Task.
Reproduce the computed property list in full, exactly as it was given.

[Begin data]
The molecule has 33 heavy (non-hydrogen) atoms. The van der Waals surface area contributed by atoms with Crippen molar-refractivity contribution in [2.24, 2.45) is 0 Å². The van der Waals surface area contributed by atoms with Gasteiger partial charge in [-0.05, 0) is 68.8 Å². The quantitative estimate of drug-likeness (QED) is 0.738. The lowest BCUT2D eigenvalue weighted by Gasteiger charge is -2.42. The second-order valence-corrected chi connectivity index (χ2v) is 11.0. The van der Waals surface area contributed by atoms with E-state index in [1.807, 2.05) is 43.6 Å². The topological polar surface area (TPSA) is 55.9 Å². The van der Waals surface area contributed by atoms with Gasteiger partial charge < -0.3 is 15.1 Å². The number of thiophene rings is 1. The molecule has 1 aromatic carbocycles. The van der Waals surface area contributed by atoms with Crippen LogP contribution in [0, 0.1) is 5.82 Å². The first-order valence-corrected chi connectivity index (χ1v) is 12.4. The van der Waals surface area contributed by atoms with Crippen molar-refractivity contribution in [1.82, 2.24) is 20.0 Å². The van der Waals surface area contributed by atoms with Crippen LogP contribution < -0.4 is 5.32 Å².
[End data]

The molecule has 33 heavy (non-hydrogen) atoms. The van der Waals surface area contributed by atoms with Crippen molar-refractivity contribution in [2.24, 2.45) is 0 Å². The van der Waals surface area contributed by atoms with Gasteiger partial charge in [-0.05, 0) is 68.8 Å². The quantitative estimate of drug-likeness (QED) is 0.738. The lowest BCUT2D eigenvalue weighted by Gasteiger charge is -2.42. The second-order valence-corrected chi connectivity index (χ2v) is 11.0. The van der Waals surface area contributed by atoms with E-state index in [1.807, 2.05) is 43.6 Å². The topological polar surface area (TPSA) is 55.9 Å². The van der Waals surface area contributed by atoms with Gasteiger partial charge < -0.3 is 15.1 Å². The number of thiophene rings is 1. The molecule has 1 aromatic carbocycles. The van der Waals surface area contributed by atoms with Crippen LogP contribution in [0, 0.1) is 5.82 Å². The first-order valence-corrected chi connectivity index (χ1v) is 12.4. The van der Waals surface area contributed by atoms with Crippen molar-refractivity contribution in [1.82, 2.24) is 20.0 Å². The van der Waals surface area contributed by atoms with Crippen LogP contribution < -0.4 is 5.32 Å².